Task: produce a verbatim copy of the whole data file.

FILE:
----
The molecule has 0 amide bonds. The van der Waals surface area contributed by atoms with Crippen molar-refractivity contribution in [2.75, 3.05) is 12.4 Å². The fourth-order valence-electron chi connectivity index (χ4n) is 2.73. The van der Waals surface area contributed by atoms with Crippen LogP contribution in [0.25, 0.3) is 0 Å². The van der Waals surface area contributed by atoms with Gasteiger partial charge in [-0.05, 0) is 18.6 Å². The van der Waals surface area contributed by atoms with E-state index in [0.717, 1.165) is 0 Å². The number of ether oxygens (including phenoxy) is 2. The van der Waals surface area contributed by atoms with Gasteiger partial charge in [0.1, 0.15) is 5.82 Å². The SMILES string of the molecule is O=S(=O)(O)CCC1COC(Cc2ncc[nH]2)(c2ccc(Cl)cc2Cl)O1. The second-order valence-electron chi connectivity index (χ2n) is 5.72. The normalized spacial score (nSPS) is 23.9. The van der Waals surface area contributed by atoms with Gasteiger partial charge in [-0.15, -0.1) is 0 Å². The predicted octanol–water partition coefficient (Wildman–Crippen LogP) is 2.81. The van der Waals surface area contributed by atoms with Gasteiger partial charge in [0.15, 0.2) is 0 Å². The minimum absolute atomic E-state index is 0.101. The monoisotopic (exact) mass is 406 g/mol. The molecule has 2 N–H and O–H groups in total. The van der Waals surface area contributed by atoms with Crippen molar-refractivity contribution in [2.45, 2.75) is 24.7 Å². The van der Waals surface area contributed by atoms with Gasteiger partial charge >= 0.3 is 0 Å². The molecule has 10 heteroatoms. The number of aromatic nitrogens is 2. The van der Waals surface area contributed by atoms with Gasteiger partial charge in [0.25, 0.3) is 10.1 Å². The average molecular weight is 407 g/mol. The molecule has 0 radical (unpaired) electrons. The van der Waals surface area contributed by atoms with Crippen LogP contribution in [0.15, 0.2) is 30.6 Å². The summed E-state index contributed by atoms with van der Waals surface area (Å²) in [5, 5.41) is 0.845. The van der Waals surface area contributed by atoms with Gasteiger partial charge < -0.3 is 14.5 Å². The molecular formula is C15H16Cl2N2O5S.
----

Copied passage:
The molecule has 0 amide bonds. The van der Waals surface area contributed by atoms with Crippen molar-refractivity contribution in [2.75, 3.05) is 12.4 Å². The fourth-order valence-electron chi connectivity index (χ4n) is 2.73. The van der Waals surface area contributed by atoms with Crippen LogP contribution in [0.25, 0.3) is 0 Å². The van der Waals surface area contributed by atoms with Gasteiger partial charge in [-0.05, 0) is 18.6 Å². The van der Waals surface area contributed by atoms with E-state index in [0.717, 1.165) is 0 Å². The number of ether oxygens (including phenoxy) is 2. The van der Waals surface area contributed by atoms with Gasteiger partial charge in [0.1, 0.15) is 5.82 Å². The SMILES string of the molecule is O=S(=O)(O)CCC1COC(Cc2ncc[nH]2)(c2ccc(Cl)cc2Cl)O1. The second-order valence-electron chi connectivity index (χ2n) is 5.72. The normalized spacial score (nSPS) is 23.9. The van der Waals surface area contributed by atoms with Gasteiger partial charge in [-0.15, -0.1) is 0 Å². The predicted octanol–water partition coefficient (Wildman–Crippen LogP) is 2.81. The van der Waals surface area contributed by atoms with Gasteiger partial charge in [0.15, 0.2) is 0 Å². The minimum absolute atomic E-state index is 0.101. The monoisotopic (exact) mass is 406 g/mol. The molecule has 2 N–H and O–H groups in total. The van der Waals surface area contributed by atoms with Crippen molar-refractivity contribution in [2.45, 2.75) is 24.7 Å². The van der Waals surface area contributed by atoms with Gasteiger partial charge >= 0.3 is 0 Å². The molecule has 10 heteroatoms. The number of aromatic nitrogens is 2. The van der Waals surface area contributed by atoms with Gasteiger partial charge in [0.25, 0.3) is 10.1 Å². The average molecular weight is 407 g/mol. The molecule has 0 radical (unpaired) electrons. The van der Waals surface area contributed by atoms with Crippen LogP contribution in [0.15, 0.2) is 30.6 Å². The summed E-state index contributed by atoms with van der Waals surface area (Å²) in [5, 5.41) is 0.845. The van der Waals surface area contributed by atoms with Gasteiger partial charge < -0.3 is 14.5 Å². The molecular formula is C15H16Cl2N2O5S.